Submitting and/or Sharing Work:
- Groups: Under “Course Tools,” but typically needs to be added to Navigation and is often there by default in most Blackboard sites, this tool allows you to create groups of students and provide them private areas of the web to meet, collaborate, and work on projects. Groups are a great way to gather students together virtually outside of class as well as during class time. Are you working on something and can’t figure out how to keep the noise down? Students can contribute to a group discussion board just with one another using text. This could then carry on even after class ends for longer-term projects.
- Assignment Dropbox: Under “Assessments,” Assignments allow you to create an upload space for your students to submit work that you can open, download, or edit. If students submit documents in MS Word, you can even open it right in Blackboard without having to download anything. This is a great way to collect worksheets, assignments, papers, slideshows, or other materials from your students in one, tidy place. You can even open those materials in class and project them if the goal is to share the content with the class.
Handouts and Worksheets:
- Folders: Under “Build Content,” Folders allow you to easily organize materials into tidy compartments. You might choose to have a folder devoted to each session’s class activities where you upload any documents or materials for students to access, or you might choose to put handouts and materials in a single folder with each handout clearly labeled for student use. This will save you time and energy trying to share handouts with students at a distance.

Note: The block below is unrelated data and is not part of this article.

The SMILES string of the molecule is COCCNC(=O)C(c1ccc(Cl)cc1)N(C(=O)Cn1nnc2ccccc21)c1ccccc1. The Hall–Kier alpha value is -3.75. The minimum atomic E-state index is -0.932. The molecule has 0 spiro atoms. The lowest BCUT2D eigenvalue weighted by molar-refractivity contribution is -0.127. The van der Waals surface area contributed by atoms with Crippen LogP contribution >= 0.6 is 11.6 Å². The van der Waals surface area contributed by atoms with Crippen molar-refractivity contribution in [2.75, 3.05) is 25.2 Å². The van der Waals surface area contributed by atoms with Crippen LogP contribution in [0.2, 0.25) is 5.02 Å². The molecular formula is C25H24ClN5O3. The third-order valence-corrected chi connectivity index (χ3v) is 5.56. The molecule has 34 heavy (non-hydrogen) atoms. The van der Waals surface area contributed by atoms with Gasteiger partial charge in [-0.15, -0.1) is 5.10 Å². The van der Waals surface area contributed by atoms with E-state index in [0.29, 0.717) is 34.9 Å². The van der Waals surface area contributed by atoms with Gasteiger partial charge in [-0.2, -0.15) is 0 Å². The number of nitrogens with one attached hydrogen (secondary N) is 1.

- Items: Under “Build Content,” an Item is definitely the most versatile element within Blackboard. Think of an item like a mini-webpage or document. You can put graphics, text, and video right into an item for students to see on their screen without downloading anything. You can also attach files to items (more than one at a time, even!) for students to download multiple materials in one place. One way to use items might be to have an “Item” for each class session. Write a few sentences in the text box of the item explaining what that session’s lesson will cover and what to do with any attached materials, and then attach all the handouts in one place to that single item. It will make it pretty easy for students to associate each handout with the right class and content area. You can do the same with web links in an item, making them all “clickable” by turning them into hypertext with the click of a button. This would allow you to have more than one website within a given context.
- Files: Under “Build Content,” Files are a way to upload a single file without context to an area of the course. This would allow you to upload a document or a Powerpoint, for example, to an area of the course that students could later retrieve.
- Links: Under “Build Content,” Links provide you two options for linking: course links and web links. A course link allows you to link to another area of your own course (for example, you may want a particular item to appear in two places in your course so your students don’t miss it). A web link is a direct link to a place on the web. Both of these options only allow you to provide a title and link without context for student use.
Tests and Surveys:
- Tests: Under “Assessments,” Tests can be used for more than just getting tests to students. Not only will Blackboard let you make a robust style of test that, in many cases, can be graded by Blackboard for you, but Blackboard offers a variety of ways to deal with test questions (like, being able to add a video to a question to provide a visual prompt or cue for the student). Additionally, don’t think of these as “tests.” That is, test is just what Blackboard calls it. Think of it, instead, as a function. Do you have a worksheet you’d like students to fill out? Why not make it into a Blackboard test? Students will see the prompt and enter text right on Blackboard to fill-in the worksheet.
- Surveys: Under “Assessments,” Surveys function just like tests except they are not graded. You can use all the same question types as you can with tests. Students can then participate with the survey during, before, or after class. Surveys can be a single question (perhaps a variation of the “muddiest point” exercise at the conclusion of a class), or a series of questions. This is a great way to keep students actively engaged and participating with class material.